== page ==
OK, here’s the “Bos” edition of the pre-8:30 am accomplishment list. Very different from Nina’s, aside from the requisite coffee and email consumption, but that’s no surprise—she’s a Commuting Supermom and I’m a Work-from-Home Empty Nester. My list looked more like hers when I had a commute and kids at home.
Even so, reflecting on my current list, I realized that 10 years ago I would have read it and totally rolled my eyes, wondering what working person could find the time for all this in the morning and get up so many hours before they really had to. All I can say is that I started to get up earlier and earlier over the years as it dawned on me that doing so allowed me to take control of my day and take care of myself in a meaningful way. So for me, where I am now, this program works:
1. Decide Whether Sleep Will Come Again After 4 a.m. I’ve learned that, as soon as one of my three dogs whimpers or my monkey mind starts jumping, going vertical bears more fruit than chasing a few extra and unlikely minutes of sleep. But if the dogs are quiet, I hold off so the husband can sleep.
2. Get Up by 4:45 a.m. I don’t say “wake up” because I am almost always awake by then. Sometime during the last 10 years I turned into a morning person.
3. Take Dogs Outside. Scan the yard and stand guard for predators (hence, no doggie door) while my little dogs sniff everything as if for the first time. “Oh tree, how I’ve missed you!” I take a moment to enjoy the early morning desert quiet—until the senior dog barks to announce we can go in NOW …
4. Feed the Dogs. For age and health reasons, everyone gets their own custom menu with varying levels of meds and supplements. Start my coffee. Encourage the puppy to eat instead of play.
5. Take Dogs Outside Again. And generally repeat a slightly faster version of step #3. If it’s light enough by now I putter in the yard and make a mental list of what needs attention.
6. Set Out Coffee for My Husband. He’s in the shower about now. He is much less of a morning person (and less of a talker) than I and has a healthy commute. We used to carpool when we worked at the same company, which I thought was great because I could talk and talk and check my email while he drove—but I think he enjoys the quiet time now.
7. Coffee/Digital Content Intake. This means distracting the dogs with dental chews while I drink coffee, check email, and read to get a little smarter about corporate governance and the world. Being in Arizona, I share Nina’s challenge of waking up to east coast days that are already in full swing. Fortunately, our geographically distributed and highly responsive team helps make the time zone balancing act manageable.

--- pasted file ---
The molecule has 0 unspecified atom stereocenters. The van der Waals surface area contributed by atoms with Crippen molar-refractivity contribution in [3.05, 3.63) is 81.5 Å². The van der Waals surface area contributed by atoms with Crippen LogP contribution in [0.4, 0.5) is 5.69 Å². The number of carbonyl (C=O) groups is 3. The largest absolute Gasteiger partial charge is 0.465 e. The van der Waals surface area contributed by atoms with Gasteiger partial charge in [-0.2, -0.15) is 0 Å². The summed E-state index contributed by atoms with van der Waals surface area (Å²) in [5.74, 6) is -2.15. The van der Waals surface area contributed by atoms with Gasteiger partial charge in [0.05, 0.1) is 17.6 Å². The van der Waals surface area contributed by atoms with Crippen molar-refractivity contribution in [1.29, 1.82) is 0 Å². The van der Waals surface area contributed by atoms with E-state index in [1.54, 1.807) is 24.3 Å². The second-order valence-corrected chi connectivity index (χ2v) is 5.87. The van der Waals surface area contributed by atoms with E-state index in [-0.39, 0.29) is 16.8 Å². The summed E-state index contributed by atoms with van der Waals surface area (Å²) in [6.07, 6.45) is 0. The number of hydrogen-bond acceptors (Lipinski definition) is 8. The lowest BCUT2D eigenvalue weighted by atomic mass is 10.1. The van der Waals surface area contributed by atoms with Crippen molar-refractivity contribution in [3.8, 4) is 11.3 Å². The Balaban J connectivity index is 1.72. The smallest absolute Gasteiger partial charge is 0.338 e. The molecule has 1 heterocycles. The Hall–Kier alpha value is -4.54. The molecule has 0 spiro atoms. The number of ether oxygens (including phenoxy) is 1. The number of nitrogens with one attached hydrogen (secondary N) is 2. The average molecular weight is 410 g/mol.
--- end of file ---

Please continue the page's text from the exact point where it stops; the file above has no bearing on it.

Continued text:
8. Throw on Workout Clothes. This is one of the times I listen to a favorite podcast. Once I’d worked from home for a while, I realized I’d stopped doing this, so now I catch up here and there in the morning and whenever I step out of my office for a break.
9. Exercise and Stretch. Some days this means a full-on workout (Empty Nester = spare room for a home gym), some days mostly stretching (which I don’t love because I am not flexible, so podcasts are a great distraction), but it’s a must. It’s key to managing stress, aging, and too much time sitting. Drink water.
10. Check Email.
11. Walk the Dogs. The desert gear required is a separate list but includes big floppy hat, tweezers to remove cactus spines, and a whistle and pepper spray to fend off any aggressive wildlife (which usually keep their distance, but we had a dicey encounter with a group of javelinas and we see coyotes most mornings). Also a headlamp when it’s still dark. Enjoy the stillness and quiet but watch for predators. (You get used to it, rather like walking the streets of NY.)
12. Check Email.
13. Brush Dogs’ Teeth. Owners of small dogs know they require dental vigilance or things get ugly and pricey. Another chance to listen to podcasts.
14. Shower—and Sing! Singing in the shower is another must. Really gets me energized, and I cannot think (worry) about anything when I am belting out a showtune.
15. Meditate for 10-15 Minutes. Mindfulness meditation, which I’m new at, but feels really valuable. One time in the day I don’t make mental lists (well, try not to; like I said, I am new at this).
16. Get Dressed. While I love that this takes far less time and effort now that I work from home, it’s still important to set and adhere to standards, e.g., anything you slept or worked out in is not suitable work attire, and you’re not trying hard enough if your husband comes home and looks startled when he sees you.
17. Eat a Healthy Breakfast. Admittedly this happens at my desk if the preceding 16 activities expanded.
18. Commute to Work. There are things I miss about working onsite with a team, but I adore that my commute simply means walking down the hallway to my home office, where the dogs settle in for a snooze. Power up and get to work!
Nasdaq Proposes Changes to Initial Listing Liquidity Requirements
On Friday, Nasdaq announced that it’s seeking public comment on potential changes to its liquidity requirements for new listings. While all input is welcome, the proposal identifies four topics of particular interest:
– Restricted Shares
– Minimum Investment Value for Holders
– Trading Volume
– Reg A+ Listings & SPACs
Any changes to the rules will apply only to initial listings – not continued listings. Comments are due by November 16th.
– Liz Dunshee